What Type of Hard Copy Documents Should Your Small Business Keep?

I help a lot of small business owners when they are starting up their business.  Unfortunately, some have received advice from people who don’t give them sound information as to compliance requirements from local licensing to seller permits up to the structure of their entity and why they need or should pick one entity over another.  The compliance issues are a conversation all of their own.  This blog talks about the things that you should save in a paper form as well as a digital form.  The recent fires triggered this for me as I was contacted by a few of my clients who lost everything. The good news is, I ask my clients to make sure I have paper copies of these documents and I store them in their tax files.

This article is a reprint from Staples that emphasizes what I tell my clients.  Keeping these documents available in a safe place is important. As a small business owner, you have many documents you should keep on file, from taxes to financials to customer information. For most of these documents, using a digital system or a cloud storage system is enough to meet the needs and requirements of your business. However, easy access to a hardcopy document is
sometimes necessary.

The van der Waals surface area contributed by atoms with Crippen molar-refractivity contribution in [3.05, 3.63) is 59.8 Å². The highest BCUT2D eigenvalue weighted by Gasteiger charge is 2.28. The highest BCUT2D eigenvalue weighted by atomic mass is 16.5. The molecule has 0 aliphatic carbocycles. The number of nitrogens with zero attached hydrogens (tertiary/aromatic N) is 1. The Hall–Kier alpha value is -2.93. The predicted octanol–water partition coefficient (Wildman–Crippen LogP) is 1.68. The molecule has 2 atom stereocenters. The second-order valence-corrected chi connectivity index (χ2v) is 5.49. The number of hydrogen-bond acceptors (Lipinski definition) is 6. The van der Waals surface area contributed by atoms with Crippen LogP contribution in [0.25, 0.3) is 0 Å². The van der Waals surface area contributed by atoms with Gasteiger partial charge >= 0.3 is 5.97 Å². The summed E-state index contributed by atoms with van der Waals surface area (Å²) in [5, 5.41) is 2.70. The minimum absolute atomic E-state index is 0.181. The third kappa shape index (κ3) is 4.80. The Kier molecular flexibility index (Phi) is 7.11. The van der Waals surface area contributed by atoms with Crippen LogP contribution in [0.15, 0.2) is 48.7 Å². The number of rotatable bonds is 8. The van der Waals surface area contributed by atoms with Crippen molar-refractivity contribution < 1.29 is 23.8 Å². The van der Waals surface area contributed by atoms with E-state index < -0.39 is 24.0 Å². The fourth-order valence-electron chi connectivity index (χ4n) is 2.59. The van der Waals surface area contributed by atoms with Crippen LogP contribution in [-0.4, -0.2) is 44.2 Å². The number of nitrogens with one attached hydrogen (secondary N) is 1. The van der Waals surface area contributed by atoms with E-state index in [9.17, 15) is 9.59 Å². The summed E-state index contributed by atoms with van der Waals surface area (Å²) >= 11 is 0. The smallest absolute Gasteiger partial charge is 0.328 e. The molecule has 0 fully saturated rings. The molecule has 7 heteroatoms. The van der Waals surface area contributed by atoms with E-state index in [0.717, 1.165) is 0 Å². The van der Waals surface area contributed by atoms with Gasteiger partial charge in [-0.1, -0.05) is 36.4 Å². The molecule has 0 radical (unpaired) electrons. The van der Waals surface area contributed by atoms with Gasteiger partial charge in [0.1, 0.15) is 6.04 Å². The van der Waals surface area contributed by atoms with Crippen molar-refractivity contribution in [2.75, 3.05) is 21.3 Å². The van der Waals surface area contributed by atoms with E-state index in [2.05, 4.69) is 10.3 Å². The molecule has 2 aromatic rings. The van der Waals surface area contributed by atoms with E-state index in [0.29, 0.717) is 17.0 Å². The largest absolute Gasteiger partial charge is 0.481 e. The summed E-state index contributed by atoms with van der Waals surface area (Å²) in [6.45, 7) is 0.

For instance, in most states, it’s a legal requirement for a limited liability company (LLC) to keep a copy of its
operating agreement in its primary place of business. Hard copies of business licenses and permits should also
be kept in physical form because regulations often require it.

Here are some other key business documents that your business should have easy access to in a hard copy
format:
Annual reports
Fictional and assumed name (DBA) certificates
Contracts
Insurance documents
Employer identification numbers (EIN)
Promissory notes
Capital contributions and withdrawals
IRS and government correspondence
There are no laws dictating what tax documents should be in hard-copy form, according to IRS Publication 583.
But, the IRS says, you should keep your records until the period of limitations expires — this is the period of
time you have to amend a tax return. Some organizations, including insurance companies, could require you to
keep your records for a longer period of time than the IRS. You should check with your provider for specific
requirements.

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